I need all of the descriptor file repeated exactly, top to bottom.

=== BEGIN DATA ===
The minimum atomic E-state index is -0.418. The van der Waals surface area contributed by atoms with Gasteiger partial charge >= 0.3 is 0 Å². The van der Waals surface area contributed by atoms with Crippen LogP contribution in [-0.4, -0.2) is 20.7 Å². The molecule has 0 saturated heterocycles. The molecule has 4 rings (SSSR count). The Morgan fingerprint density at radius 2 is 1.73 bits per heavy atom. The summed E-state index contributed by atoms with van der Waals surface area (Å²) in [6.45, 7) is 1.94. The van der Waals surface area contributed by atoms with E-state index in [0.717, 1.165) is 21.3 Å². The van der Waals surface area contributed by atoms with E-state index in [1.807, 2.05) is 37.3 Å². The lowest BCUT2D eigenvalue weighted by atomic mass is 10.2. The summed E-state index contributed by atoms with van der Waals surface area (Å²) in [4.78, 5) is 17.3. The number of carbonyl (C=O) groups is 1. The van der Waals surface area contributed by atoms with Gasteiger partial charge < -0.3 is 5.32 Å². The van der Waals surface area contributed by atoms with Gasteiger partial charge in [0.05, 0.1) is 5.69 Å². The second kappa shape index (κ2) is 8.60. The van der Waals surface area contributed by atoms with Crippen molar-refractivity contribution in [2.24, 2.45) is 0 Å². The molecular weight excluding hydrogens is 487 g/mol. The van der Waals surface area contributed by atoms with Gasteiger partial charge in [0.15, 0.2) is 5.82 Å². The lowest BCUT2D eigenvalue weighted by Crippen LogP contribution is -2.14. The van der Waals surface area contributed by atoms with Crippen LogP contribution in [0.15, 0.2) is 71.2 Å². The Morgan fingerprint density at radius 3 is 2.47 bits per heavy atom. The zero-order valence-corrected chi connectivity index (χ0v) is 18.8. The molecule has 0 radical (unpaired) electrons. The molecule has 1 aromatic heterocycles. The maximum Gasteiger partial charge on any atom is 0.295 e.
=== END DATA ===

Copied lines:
The minimum atomic E-state index is -0.418. The van der Waals surface area contributed by atoms with Gasteiger partial charge >= 0.3 is 0 Å². The van der Waals surface area contributed by atoms with Crippen LogP contribution in [-0.4, -0.2) is 20.7 Å². The molecule has 0 saturated heterocycles. The molecule has 4 rings (SSSR count). The Morgan fingerprint density at radius 2 is 1.73 bits per heavy atom. The summed E-state index contributed by atoms with van der Waals surface area (Å²) in [6.45, 7) is 1.94. The van der Waals surface area contributed by atoms with E-state index in [0.717, 1.165) is 21.3 Å². The van der Waals surface area contributed by atoms with E-state index in [1.807, 2.05) is 37.3 Å². The lowest BCUT2D eigenvalue weighted by atomic mass is 10.2. The summed E-state index contributed by atoms with van der Waals surface area (Å²) in [4.78, 5) is 17.3. The number of carbonyl (C=O) groups is 1. The van der Waals surface area contributed by atoms with Gasteiger partial charge < -0.3 is 5.32 Å². The van der Waals surface area contributed by atoms with Gasteiger partial charge in [0.05, 0.1) is 5.69 Å². The second kappa shape index (κ2) is 8.60. The van der Waals surface area contributed by atoms with Crippen molar-refractivity contribution in [2.24, 2.45) is 0 Å². The molecular weight excluding hydrogens is 487 g/mol. The van der Waals surface area contributed by atoms with Gasteiger partial charge in [0.15, 0.2) is 5.82 Å². The lowest BCUT2D eigenvalue weighted by Crippen LogP contribution is -2.14. The van der Waals surface area contributed by atoms with Crippen LogP contribution in [0.15, 0.2) is 71.2 Å². The Morgan fingerprint density at radius 3 is 2.47 bits per heavy atom. The zero-order valence-corrected chi connectivity index (χ0v) is 18.8. The molecule has 0 radical (unpaired) electrons. The molecule has 1 aromatic heterocycles. The maximum Gasteiger partial charge on any atom is 0.295 e.